Defense: The Blackhawks were, not surprisingly, a mess on defense last season, ranking 27th overall and 14th in the Western Conference in goals allowed. Still, this is an area of considerable promise. Seabrook, the 14th pick in 2003, was impressive in his rookie campaign last season. Duncan Keith, another promising talent, signed a long-term deal this summer and is another part of a solid defensive foundation. Cam Barker, the third overall pick in 2004, will miss the first month or so with a fractured ankle and spend most of the season with Norfolk. If Adrian Aucoin and Jassen Cullimore, who played in just 87 games between them last season, can stay healthy and log the ice time, their salaries suggest the Blackhawks' defense should also improve dramatically. Watch for Jim Vandermeer, a former Flyers prospect, to continue to evolve as a skilled puck-moving defender. One key element of the Blackhawks' defensive posture will be their discipline. Unable to adjust to the new rules and enforcement standards, they were the most penalized team in the NHL (547 times shorthanded compared to 348 for the New Jersey Devils, the least-penalized team in the league). The penalty-killing unit was solid (ninth overall), but staying out of the box should be priority.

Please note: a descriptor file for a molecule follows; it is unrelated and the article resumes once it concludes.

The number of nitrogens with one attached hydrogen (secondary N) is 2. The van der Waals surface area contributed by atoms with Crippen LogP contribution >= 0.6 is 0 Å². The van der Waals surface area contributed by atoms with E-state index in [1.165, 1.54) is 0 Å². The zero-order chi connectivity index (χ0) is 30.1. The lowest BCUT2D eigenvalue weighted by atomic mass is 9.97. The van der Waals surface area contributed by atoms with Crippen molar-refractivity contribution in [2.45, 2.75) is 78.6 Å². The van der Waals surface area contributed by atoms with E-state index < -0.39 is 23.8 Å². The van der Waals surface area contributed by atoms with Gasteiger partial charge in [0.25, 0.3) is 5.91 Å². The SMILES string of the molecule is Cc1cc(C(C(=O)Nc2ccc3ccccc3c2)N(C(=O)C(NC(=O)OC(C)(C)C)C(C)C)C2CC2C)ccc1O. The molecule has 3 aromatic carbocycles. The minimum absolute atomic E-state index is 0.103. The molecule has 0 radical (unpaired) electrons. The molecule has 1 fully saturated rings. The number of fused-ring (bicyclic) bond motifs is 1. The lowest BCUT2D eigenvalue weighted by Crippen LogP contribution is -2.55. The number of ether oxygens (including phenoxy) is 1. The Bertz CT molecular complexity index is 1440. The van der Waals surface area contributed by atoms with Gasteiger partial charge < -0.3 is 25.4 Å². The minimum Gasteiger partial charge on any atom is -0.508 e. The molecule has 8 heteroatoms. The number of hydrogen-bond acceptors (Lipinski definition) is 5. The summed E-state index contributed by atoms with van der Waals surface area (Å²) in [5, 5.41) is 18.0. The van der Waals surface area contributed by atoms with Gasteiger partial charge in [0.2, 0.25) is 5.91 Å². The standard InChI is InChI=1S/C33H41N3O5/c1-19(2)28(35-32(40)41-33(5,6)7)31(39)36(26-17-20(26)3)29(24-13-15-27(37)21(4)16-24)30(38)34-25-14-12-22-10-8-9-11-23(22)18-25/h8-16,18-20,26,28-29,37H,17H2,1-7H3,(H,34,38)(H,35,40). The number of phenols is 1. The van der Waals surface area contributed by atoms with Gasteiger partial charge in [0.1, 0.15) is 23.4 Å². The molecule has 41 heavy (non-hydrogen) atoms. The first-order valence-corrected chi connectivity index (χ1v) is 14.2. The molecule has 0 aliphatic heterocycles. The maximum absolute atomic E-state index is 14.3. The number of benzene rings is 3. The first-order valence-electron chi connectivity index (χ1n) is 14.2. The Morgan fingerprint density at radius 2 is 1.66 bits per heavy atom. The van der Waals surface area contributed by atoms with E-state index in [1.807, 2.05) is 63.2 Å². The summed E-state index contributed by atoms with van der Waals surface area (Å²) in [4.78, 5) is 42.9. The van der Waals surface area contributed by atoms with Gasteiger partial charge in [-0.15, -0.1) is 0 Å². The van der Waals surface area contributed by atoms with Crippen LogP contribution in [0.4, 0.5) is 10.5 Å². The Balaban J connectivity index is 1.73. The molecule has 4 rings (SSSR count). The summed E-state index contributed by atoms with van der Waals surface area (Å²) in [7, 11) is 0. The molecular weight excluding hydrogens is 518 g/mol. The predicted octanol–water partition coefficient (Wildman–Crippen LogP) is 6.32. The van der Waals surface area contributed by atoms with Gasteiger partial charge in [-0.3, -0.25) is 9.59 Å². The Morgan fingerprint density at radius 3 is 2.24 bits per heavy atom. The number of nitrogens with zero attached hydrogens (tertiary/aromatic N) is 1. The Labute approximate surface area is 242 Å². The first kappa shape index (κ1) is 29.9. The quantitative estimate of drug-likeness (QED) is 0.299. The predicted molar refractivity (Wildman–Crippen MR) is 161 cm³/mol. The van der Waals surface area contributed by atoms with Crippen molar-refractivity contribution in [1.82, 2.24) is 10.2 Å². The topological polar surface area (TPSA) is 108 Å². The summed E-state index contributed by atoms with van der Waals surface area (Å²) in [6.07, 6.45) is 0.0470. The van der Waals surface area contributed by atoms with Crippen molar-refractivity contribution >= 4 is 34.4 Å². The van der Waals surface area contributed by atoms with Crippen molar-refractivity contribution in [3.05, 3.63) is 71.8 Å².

Goaltending: Who could blame Khabibulin when GM Dale Tallon offered to make him the league's highest-paid goalie prior to last season? No one. People may forget, however, that Khabibulin actually righted the ship before being injured at the tail end of the season. He'll need to build on that stretch if he's going to return to the form that saw him lead the Tampa Bay Lightning to the 2004 Stanley Cup. This season will go a long way toward determining whether Khabibulin is truly an elite netminder or one of those goalies who will be left in the wake of the new game. To add insurance (and speaking of goalies who've been left behind by the game), the Hawks brought in former Senators netminder Patrick Lalime, who won't be available until after Christmas after undergoing surgery to repair a herniated disc sustained working out before training camp. Typical Blackhawks luck -- they then had to scramble and sign Brian Boucher. Hawks fans better hope Khabibulin stays healthy.

Coaching: Former Blackhawks defenseman Trent Yawney had a true baptism by fire last season, his first as an NHL coach. But he appears to have the confidence and faith of both management and the players. One has to believe that a giant step forward will have to be taken to ensure his future in Chicago. And it might happen.